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A total eclipse maybe not of the heart, but of the sun

July 14, 2017
Next month, many at NASA’s Johnson Space Center will experience a first-in-a-lifetime event. On Aug. 21, a total solar eclipse will be visible from the contiguous United States for the first time since February 1979. Although the path of totality does not fall across Johnson, there are still many reasons to be excited about this historic event.

Here at Johnson, a main focus for the eclipse will be the unique viewing platform offered by the International Space Station. It is anticipated that the station crew will be able to see the shadow of the moon across North America from 250 miles in the sky. Using both video and still imagery, the orbiting laboratory will be able to offer spectacular views, regardless of the weather on the ground.

Many Johnson scientists and employees will be traveling to sites along the eclipse path to serve as subject-matter experts (SMEs), or simply to experience the total eclipse firsthand. For those who will remain on-site, be on the lookout for employee-engagement events and viewing parties. With greater than 60 percent of the sun covered at the point of greatest eclipse here in Houston, there will be some fantastic photo and viewing opportunities.

As employees, students, friends and family prepare for this uncommon event, safety is of the utmost importance. Some key points to remember include that it is never safe to look directly at the sun, even during a partial eclipse (as will be seen in Houston and surrounding areas). Standard sunglasses will not do the trick, either. A pair of solar-viewing glasses, specially made for direct viewing of the sun, are required to look at the eclipse. These glasses will be available for purchase at the Starport gift shops, as well as online retailers.

Alternatively, making a pinhole projector will allow for safe viewing of the shadow of the sun.  For anyone wanting to take pictures, make sure to use solar filters for camera lenses to avoid damage.

NASA is planning a wide variety of activities to mark this occasion, with every NASA center participating in some way. Several cities along the path of totality will host NASA speakers and SMEs. NASA TV is planning a broadcast following the path of the eclipse across the country, and every NASA center will experience a portion of the eclipse, weather permitting.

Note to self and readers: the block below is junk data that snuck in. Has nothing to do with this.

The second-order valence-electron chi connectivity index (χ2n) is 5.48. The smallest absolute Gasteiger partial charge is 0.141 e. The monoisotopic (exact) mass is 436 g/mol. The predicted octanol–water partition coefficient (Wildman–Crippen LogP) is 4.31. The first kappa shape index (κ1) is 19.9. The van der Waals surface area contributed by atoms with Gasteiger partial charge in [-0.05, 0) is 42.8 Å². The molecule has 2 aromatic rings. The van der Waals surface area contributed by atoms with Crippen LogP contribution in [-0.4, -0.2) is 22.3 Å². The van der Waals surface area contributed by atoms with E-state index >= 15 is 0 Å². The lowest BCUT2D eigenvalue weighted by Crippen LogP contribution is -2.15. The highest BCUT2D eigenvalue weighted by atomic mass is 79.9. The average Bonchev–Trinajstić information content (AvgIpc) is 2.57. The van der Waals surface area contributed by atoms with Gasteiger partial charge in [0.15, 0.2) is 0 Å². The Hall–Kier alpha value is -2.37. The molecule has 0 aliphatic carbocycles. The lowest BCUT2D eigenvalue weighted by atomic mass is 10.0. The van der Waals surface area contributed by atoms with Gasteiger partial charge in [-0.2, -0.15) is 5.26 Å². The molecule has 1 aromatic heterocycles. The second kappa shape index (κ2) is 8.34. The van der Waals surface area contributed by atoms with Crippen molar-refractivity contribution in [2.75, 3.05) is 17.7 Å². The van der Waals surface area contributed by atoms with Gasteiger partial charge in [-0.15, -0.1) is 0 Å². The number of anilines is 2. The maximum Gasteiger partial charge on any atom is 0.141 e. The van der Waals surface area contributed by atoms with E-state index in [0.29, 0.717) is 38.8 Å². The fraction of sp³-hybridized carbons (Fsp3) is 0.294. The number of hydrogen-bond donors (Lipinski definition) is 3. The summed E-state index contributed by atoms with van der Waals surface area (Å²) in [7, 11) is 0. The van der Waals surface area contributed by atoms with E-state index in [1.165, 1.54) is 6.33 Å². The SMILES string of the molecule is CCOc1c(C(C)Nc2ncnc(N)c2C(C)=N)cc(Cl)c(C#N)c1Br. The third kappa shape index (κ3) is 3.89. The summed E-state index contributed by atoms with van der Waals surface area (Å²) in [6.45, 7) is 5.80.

As part of the Johnson team, it is likely that friends and family will reach out to you to share your thoughts on this unique phenomenon. Remember to emphasize safety and proper viewing techniques. And, for those with students, note that Aug. 21 is the first day of school for the Clear Creek Independent School District. Help remind your children’s teachers of this unusual, educational opportunity that also serves as an exciting way to start the school year. 

Here’s to hoping for clear skies in August because, if not, the next chance for a total solar eclipse in North America isn’t until 2024!
 
Pumped about the eclipse? Show your spirit with a special NASA 2017 Total Eclipse viewing package promotion, available through the Starport Gift Shops or online. Get a T-shirt, viewing glasses and decal—all for $9 or $10 (depending on your size selection). Gift-shop customers can substitute the eclipse decal for the NASA logo decal at the time of purchase, or pick up the eclipse decal once they arrive (anticipated the week of July 17 to 21). Baseball caps are also available if that’s more your jam. But hurry—all orders must be received by July 19.

Visualization of Aug. 21 total solar eclipse
On Aug. 21, 2017, the Earth will cross the shadow of the moon, creating a total solar eclipse. Eclipses happen about every six months, but this one is special. For the first time in almost 40 years, the path of the moon's shadow passes through the continental United States. This visualization shows the Earth, moon, and sun at 17:05:40 UTC during the eclipse. Image Credit: NASA's Scientific Visualization Studio

 
Jason T. Smith
NASA Johnson Space Center
 
This image was taken from the Mir space station during a solar eclipse on Aug. 11, 1999. The shadow of the moon was projected onto Earth.
This image was taken from the Mir space station during a solar eclipse on Aug. 11, 1999. The shadow of the moon was projected onto Earth.